'There was no dispute about the fact that there was no material in support of the contentions made by the Department that the cars were allotted to the employees exclusively for their full-time use. It was also found by the ITO in a roundabout way that the car was used both for the business purpose and for the personal use of the employees, because he himself had estimated half of the expenses on maintenance and running of the cars as perquisite of the employees. There would have been some merit in the contention of the Department had there been material on record to show what was the total use of the cars and what was the use of the car relating to the personal work of the employees. Naturally, it was rightly found by the Tribunal that there was no material in support of the ITO's estimate that 50 per cent. of the expenses relating to the maintenance and running of the cars were for the personal use of the employees.'

8. It was in view of these facts that the Calcutta High Court came to the conclusion that 'if the value of the perquisite of the car provided by the company to its employees is to be taken in the hands of the employees for the purpose of assessment of the employees under the head 'Income from salaries' at Rs. 150 per month, the same value should be taken in the hands of the assessee-company which is the employer for the purpose of working out the ceiling under s. 40(c)(iii)'. The decision of the Calcutta High Court cannot be read as an authority that in all cases, for the purpose of s. 40(c)(iii), the value of the perquisite in the hands of the employees computed, in accordance with relevant rules, must be ascertained. It is not possible, therefore, to accept the argument of the learned counsel for the assessee that the value of the benefit or amenity or perquisite in the hands of the employees has to be taken into account for the purposes of s. 40(c)(iii). Accordingly, question No. 1 has to be answered in the affirmative and against the assessee.

9. The answer to the second question turns on the construction of the second proviso to s. 40(c)(iii) of the Act. The learned counsel for the assessee has relied upon a decision of the Madras High Court in Addl. CIT v. Brakes India Ltd. : [1979]118ITR820(Mad) . In that case, the Division Bench of the Madras High Court, while construing the second proviso, took the view that cl. (iii) of s. 40(c) will not come into operation where no income of an employee is chargeable under the head 'Salaries'. Relying on that decision, the learned counsel for the assessee has contended that overseas employees of the assessee-company did not have any income chargeable to Indian Income-tax under Chap. IV A of the I.T. Act, 1961 or, in other words, income chargeable under the head 'Salaries' in their case was nil, and, therefore, by virtue of the second proviso to s. 40(c)(iii), provisions in s. 40(c)(iii) would not be attracted with the result that no disallowance under that provision would be permissible. Mr. Joshi, appearing on behalf of the Revenue, has supported the view taken by the Tribunal and contended that the intention of enacting the second proviso was that a disallowance of expenditure was not permissible only if the expenditure has resulted in the provision of a benefit or amenity or perquisite to an employee whose chargeable income was Rs. 7,500 or less under the head 'Salaries'. The argument was that it had to be shown before the provisions in s. 40(c)(iii) are excluded that the expenditure has resulted in benefit or amenity or perquisite to an employee whose income chargeable to tax was Rs. 7,500 or less.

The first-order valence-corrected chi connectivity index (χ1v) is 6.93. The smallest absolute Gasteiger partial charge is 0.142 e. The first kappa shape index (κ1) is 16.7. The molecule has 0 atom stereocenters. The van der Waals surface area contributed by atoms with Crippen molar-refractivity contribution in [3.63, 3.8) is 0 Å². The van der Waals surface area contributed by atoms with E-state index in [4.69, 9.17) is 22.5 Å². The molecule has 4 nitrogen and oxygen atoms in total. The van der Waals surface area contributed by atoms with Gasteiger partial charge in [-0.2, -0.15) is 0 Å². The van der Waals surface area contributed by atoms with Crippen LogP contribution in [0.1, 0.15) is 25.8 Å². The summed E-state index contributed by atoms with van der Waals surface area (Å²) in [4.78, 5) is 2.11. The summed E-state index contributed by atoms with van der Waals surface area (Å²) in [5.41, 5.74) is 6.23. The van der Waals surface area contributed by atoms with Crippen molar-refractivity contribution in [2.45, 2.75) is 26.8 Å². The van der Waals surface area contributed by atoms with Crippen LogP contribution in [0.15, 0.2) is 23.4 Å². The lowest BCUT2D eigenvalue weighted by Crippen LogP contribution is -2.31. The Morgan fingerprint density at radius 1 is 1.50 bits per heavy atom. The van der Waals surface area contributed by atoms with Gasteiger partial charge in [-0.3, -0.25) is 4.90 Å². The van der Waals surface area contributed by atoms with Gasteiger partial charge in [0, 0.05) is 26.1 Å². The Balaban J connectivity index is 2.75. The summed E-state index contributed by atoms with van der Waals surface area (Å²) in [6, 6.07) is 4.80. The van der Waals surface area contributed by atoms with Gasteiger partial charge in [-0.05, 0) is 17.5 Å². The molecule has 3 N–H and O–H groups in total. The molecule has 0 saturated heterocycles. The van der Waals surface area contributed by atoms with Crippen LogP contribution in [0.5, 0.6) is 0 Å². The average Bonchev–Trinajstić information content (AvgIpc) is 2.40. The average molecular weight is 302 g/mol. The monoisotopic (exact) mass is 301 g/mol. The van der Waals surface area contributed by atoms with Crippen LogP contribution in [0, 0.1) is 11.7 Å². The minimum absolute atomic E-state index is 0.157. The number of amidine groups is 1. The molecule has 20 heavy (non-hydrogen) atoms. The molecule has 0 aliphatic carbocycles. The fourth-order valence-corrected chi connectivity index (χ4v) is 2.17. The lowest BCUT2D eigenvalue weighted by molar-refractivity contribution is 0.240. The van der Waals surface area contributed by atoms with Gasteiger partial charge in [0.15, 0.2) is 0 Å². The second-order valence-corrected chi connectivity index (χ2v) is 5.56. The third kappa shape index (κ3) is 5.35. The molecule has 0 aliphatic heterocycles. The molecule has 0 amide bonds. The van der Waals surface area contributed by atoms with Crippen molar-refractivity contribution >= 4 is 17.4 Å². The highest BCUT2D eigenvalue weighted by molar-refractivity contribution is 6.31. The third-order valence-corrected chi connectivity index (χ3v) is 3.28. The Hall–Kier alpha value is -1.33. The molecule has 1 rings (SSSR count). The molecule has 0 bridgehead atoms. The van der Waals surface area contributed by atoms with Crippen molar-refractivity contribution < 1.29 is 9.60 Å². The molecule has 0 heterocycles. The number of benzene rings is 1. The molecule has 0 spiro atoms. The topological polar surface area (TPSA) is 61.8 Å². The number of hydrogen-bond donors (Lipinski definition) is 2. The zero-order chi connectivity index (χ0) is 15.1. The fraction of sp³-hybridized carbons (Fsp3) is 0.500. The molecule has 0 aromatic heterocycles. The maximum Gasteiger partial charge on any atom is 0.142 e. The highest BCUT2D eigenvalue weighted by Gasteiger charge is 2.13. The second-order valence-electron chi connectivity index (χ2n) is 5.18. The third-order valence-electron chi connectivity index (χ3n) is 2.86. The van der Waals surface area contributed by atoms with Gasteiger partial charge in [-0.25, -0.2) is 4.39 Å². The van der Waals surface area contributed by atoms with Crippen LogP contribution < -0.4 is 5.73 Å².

10. A reference to the second proviso to s. 40(c)(iii) would indicate that the words used by the Legislature are 'an employee whose income chargeable under the head 'Salaries' is Rs. 7,500 or less'. If emphasis is laid on the quantum of the salary, then it is possible to argue as has been contended on behalf of the Revenue that the disallowance is made improperly in a case where expenditure has resulted directly or indirectly in the provision of benefit or amenity or perquisite to an employee whose chargeable income is Rs. 7,500 or less. But if emphasis is laid on the use of the word 'chargeable under the head 'Salaries', then it can be argued as has been done on behalf of the assessee that where no income of an employee is chargeable under the head 'Salaries', such income is also less than Rs. 7,500 and, therefore, the provisions with regard to the disallowance of expenditure will not come into operation. Having regard to the possibility that both the views are plausible, the better course, in our view, would be to follow the view which has already been taken by the Madras High Court in the case of Brakes India Ltd. : [1979]118ITR820(Mad) , cited above. The salary payable in that case was to a foreign technician and, admittedly, his salary could not be brought to tax under the I.T. Act. Under s. 10(6)(iii), the ITO had allowed the expenditure of perquisite only to the extent of one-fifth of the amount of salary payable to him, holding that the second proviso was not applicable, on the ground that the income chargeable under the head 'Salaries' was more than Rs. 7,500. The argument on behalf of the assessee in that case was that the salary paid to the foreign technician was exempt from tax and his income chargeable under the head 'Salaries' was nil and the second proviso was, therefore, attracted. The argument on behalf of the Revenue in that case was that in order to attract the second proviso, there should be some income chargeable under the head 'Salaries', at least one rupee to say that this is less than Rs. 7,500 but where there is no income chargeable under the head 'Salaries' the proviso would not be attracted. Considering these arguments, the Division Bench has observed as follows (p. 824) :